Tip #3: Practice Outside
After getting some work in indoors, you can finally move to a new training location — your yard. Ideally, before going outside your dog should have an idea that they will be rewarded for staying at your side. Even if they have that locked down, it’s important to understand that they still may not be ready to go on your typical walk. If you thought there were distractions indoors, you’ll be surprised at how many of them are outside of your home. When going outside, you’ll want to continue taking a few steps and turning, making sure your dog is walking near your side. This is something that should be done multiple times before hitting the sidewalk. Stretching training like this will give your pup some structure to help them realize they need to remain close to your side.
Tip #4: Go On The Big Walk
When you feel that your dog is ready for their first post-training walk, make sure you have all of the equipment you need, including a few treats. This doesn’t have to be an expedition, but maybe a brief trip to your friend who lives a couple streets over. Walk your dog at your side the same way you did during training. After your dog stays by your side after multiple steps, feel free to praise them and reward them with a treat to show them they are behaving properly. Keep in mind, there are times when you will be walking with your pup and they will need to go to the bathroom. While they may pull a little, this behavior is normal and is something they shouldn’t be scolded for. Once they finish and you clean up, encourage your dog to come back to your side, giving praise and pets when they do.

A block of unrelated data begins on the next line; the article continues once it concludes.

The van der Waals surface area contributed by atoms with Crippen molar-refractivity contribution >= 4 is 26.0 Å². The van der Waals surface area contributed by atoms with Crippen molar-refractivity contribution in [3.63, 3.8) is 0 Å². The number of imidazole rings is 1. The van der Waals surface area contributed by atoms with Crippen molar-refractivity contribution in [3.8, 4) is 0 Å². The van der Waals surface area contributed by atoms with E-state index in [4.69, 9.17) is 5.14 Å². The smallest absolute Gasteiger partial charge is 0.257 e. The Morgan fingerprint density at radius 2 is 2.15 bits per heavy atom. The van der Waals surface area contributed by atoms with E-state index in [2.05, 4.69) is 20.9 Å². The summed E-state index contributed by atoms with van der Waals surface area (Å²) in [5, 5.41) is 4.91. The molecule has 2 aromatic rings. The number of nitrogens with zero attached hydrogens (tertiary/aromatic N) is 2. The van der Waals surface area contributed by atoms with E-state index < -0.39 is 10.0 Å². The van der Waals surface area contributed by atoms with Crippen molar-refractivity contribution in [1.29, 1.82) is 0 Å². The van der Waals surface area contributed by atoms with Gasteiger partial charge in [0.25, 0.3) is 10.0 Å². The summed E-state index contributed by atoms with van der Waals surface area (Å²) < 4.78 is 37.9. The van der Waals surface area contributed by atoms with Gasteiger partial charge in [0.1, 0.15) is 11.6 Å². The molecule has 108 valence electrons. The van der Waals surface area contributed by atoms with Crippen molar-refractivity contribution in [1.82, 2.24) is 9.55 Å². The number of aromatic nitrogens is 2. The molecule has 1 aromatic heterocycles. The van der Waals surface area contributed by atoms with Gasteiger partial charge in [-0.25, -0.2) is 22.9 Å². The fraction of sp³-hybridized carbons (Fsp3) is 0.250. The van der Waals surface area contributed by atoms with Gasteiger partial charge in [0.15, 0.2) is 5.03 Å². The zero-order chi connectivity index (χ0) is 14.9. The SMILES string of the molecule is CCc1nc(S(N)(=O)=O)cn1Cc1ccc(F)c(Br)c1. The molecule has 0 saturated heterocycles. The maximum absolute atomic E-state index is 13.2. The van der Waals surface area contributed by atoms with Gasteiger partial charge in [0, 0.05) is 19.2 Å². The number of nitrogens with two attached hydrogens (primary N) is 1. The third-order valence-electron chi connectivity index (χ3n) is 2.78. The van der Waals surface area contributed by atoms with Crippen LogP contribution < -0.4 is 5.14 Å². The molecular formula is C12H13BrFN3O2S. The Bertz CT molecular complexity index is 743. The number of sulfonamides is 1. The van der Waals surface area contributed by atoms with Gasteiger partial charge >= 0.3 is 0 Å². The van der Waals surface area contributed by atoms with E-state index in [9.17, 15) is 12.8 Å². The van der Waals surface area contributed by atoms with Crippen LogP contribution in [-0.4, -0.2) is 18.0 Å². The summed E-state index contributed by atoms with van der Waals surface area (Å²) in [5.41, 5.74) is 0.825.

Leash Training Your Dog Takes Time
Whether you’re trying to leash train a puppy or need to retain a dog that has been pull-happy for as long as you can remember, it takes some time to get your dog to walk alongside you. However, that does not mean leash training needs to be a chore. Leash training and walking your dog can be a great bonding experience for you and your pup — as long as you stay persistent and make sure your furry companion is still excited to learn, you’ll be able to walk side-by-side in no time.
Before you start leash training your dog, make sure you visit TheUltimateLeash.com for the best dog collars and leashes! With standard, cotton, and leather dog collars and leashes, plus other types and styles, you’ll find the equipment you need for leash training. For more effective leash training, we suggest checking out The Ultimate Leash and Martingale Dog Collars.